WASHINGTON, Dec 12 – A senior Al-Qaeda figure was killed in a drone strike in northwest Pakistan, a US official told AFP Friday, as President Barack Obama urged Islamabad to step up the fight against militants.
The unmanned aircraft killed a man in the "upper-tier" of the Al-Qaeda network, said the official, who spoke on condition of anonymity.
The raid was part of a growing drone war by the United States against Al-Qaeda and Taliban figures along Pakistan\’s border with Afghanistan.
In an interview with CBS television, Obama called the border area the "epicenter of the violent extremism directed against the West… and the United States."
To defeat the extremist network behind the September 11, 2001 attacks on the United States, Islamabad would have to do more, Obama said, according to excerpts of the interview released Friday.
"Ultimately, in order for us to eradicate the problem, to really go after Al-Qaeda… we are going to need more cooperation from Pakistan. There is no doubt about that," he added.
There were conflicting reports about who was killed in the drone strike. Some US media named Saleh al-Somali, describing as Al-Qaeda\’s external operations chief responsible for attacks against the United States and Europe.
Others pointed to Abu Yahya al-Libi, who escaped from a US-run prison in Bagram in Afghanistan in 2005.
The strike did not target Al-Qaeda\’s leader, Osama bin Laden, or his Egyptian deputy, Ayman al-Zawahiri, officials said.
The drone attack came as the US administration prepares to dispatch 30,000 more troops to Afghanistan in a bid to turn the tide against a growing Taliban insurgency, which uses sanctuaries in Pakistan.
The US official\’s account appeared to refer to an attack Tuesday described earlier by Pakistani security and intelligence officials, who had said a missile strike killed three suspected militants in the northwestern tribal belt.
The Pakistani officials said the attack targeted a car in Aspalga village, about seven miles (12 kilometers) southeast of Miranshah, the main town in the restive North Waziristan tribal district bordering Afghanistan.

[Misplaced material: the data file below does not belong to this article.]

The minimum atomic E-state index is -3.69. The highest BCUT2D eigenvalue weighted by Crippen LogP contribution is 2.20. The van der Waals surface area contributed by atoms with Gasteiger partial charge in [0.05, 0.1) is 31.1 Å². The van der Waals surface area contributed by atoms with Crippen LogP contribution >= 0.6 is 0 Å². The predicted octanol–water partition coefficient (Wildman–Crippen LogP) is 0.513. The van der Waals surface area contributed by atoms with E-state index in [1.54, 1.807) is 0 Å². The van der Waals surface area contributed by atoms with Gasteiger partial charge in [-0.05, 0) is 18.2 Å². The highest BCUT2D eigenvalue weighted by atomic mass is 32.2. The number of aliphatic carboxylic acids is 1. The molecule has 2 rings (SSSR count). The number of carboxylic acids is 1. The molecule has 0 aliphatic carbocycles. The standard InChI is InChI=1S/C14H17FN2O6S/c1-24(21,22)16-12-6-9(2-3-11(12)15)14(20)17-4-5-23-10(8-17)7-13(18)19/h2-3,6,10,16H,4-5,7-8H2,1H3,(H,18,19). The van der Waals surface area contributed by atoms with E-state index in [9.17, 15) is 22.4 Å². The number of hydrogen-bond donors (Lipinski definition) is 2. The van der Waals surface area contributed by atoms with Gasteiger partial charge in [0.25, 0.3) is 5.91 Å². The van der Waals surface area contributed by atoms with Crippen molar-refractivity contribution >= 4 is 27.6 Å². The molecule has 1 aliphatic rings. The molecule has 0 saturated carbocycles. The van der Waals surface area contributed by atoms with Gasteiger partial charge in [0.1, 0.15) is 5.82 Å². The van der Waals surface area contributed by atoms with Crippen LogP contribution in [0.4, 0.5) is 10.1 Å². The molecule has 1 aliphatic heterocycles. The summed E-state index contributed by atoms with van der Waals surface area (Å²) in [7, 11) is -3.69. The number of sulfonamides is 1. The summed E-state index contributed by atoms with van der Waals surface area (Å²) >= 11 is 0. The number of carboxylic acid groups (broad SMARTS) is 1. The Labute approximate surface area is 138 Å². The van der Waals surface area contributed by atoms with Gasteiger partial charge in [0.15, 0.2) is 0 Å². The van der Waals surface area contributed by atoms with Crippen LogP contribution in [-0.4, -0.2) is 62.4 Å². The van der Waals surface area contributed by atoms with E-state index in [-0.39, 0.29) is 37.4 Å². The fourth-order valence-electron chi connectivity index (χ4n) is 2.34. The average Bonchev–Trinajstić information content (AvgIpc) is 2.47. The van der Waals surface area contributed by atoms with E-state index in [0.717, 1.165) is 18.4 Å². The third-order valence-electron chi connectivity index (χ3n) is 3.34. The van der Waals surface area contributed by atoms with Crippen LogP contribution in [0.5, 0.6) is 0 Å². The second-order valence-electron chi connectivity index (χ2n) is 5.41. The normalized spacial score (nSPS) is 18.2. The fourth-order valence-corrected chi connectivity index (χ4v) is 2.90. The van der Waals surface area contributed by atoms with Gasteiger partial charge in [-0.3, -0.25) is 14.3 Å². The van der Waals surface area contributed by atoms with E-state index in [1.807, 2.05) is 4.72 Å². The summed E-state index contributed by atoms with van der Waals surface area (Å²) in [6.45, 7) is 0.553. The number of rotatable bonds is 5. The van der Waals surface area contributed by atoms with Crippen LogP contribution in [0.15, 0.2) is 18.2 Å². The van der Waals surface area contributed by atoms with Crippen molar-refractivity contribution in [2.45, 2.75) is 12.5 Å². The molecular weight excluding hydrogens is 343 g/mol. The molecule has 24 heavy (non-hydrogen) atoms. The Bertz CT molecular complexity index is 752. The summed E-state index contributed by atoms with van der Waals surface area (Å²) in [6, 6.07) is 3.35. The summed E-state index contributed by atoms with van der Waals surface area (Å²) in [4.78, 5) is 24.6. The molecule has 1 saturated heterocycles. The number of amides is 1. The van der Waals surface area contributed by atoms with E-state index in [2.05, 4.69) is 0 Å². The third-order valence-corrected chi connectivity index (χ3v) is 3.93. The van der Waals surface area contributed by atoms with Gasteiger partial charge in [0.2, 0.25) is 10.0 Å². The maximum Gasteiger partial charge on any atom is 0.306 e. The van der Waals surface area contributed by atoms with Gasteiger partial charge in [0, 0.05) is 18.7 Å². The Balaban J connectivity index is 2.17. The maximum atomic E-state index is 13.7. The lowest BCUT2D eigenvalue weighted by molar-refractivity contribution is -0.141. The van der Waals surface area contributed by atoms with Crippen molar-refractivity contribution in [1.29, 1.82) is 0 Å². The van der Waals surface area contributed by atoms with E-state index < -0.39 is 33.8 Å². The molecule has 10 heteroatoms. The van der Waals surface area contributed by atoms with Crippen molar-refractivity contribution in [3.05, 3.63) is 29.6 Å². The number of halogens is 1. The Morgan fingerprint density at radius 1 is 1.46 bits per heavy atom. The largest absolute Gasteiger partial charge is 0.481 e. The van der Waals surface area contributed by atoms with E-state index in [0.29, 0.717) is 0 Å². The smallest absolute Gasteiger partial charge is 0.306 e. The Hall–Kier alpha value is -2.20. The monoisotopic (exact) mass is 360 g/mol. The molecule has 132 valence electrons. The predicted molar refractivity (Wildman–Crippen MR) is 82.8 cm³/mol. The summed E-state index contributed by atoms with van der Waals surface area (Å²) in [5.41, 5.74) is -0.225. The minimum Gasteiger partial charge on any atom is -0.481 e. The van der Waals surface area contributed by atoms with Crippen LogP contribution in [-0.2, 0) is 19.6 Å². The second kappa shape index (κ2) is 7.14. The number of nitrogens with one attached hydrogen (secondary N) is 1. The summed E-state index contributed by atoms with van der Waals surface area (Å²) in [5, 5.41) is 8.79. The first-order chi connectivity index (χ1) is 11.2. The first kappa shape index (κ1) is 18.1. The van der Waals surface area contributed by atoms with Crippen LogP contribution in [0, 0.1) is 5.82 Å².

North Waziristan neighbors South Waziristan, where Pakistan has been focusing its most ambitious offensive yet against homegrown Taliban militants, deploying about 30,000 forces into the region since October 17.
An Islamist hardline online forum, Ansar al-Mujahideen, removed postings referring to reports that the Al-Qaeda number three, Libi, had been killed, according to the US-based SITE monitoring service, which tracks extremist groups.
The US air campaign in Afghanistan and Pakistan deploys unmanned Predator and larger Reaper drones equipped with infrared cameras and armed with precision-guided bombs and Hellfire missiles.
With little public debate in the United States, the pace of the drone bombing raids has steadily increased, starting last year during ex-president George W. Bush\’s final months in office and now under Obama\’s tenure.
US officials decline to discuss the operations publicly but privately say the campaign has successfully taken out some prominent figures.
Central Intelligence Agency (CIA) Director Leon Panetta has defended the attacks as "the only game in town" when it comes to targeting Al-Qaeda and its allies.
Islamabad publicly criticizes the targeted assassinations but quietly cooperates with the operations, according to analysts.
US Senator Dianne Feinstein, chair of the Senate Intelligence Committee, let slip earlier this year that Islamabad allows the United States to use an air base on Pakistani soil for the drones.
Islamabad is under increasing Western pressure to not only target Taliban groups attacking Pakistan, but also Al-Qaeda-linked fighters and militants who cross over the border to target NATO-led troops in Afghanistan.
Washington and London have pressed Pakistan to capture bin Laden, but Pakistani authorities deny claims he has taken refuge in the rugged Afghan-Pakistan border area.
Intelligence reports suggest the Al-Qaeda leader "is somewhere inside north Waziristan, sometimes on the Pakistani side of the border, sometimes on the Afghan side of the border," White House National Security Adviser James Jones said Sunday.
But Defense Secretary Robert Gates, a former CIA chief, insisted intelligence agencies have lacked reliable information for years on the whereabouts of the man seen as the chief mastermind of the 9/11 attacks that killed nearly 3,000 people.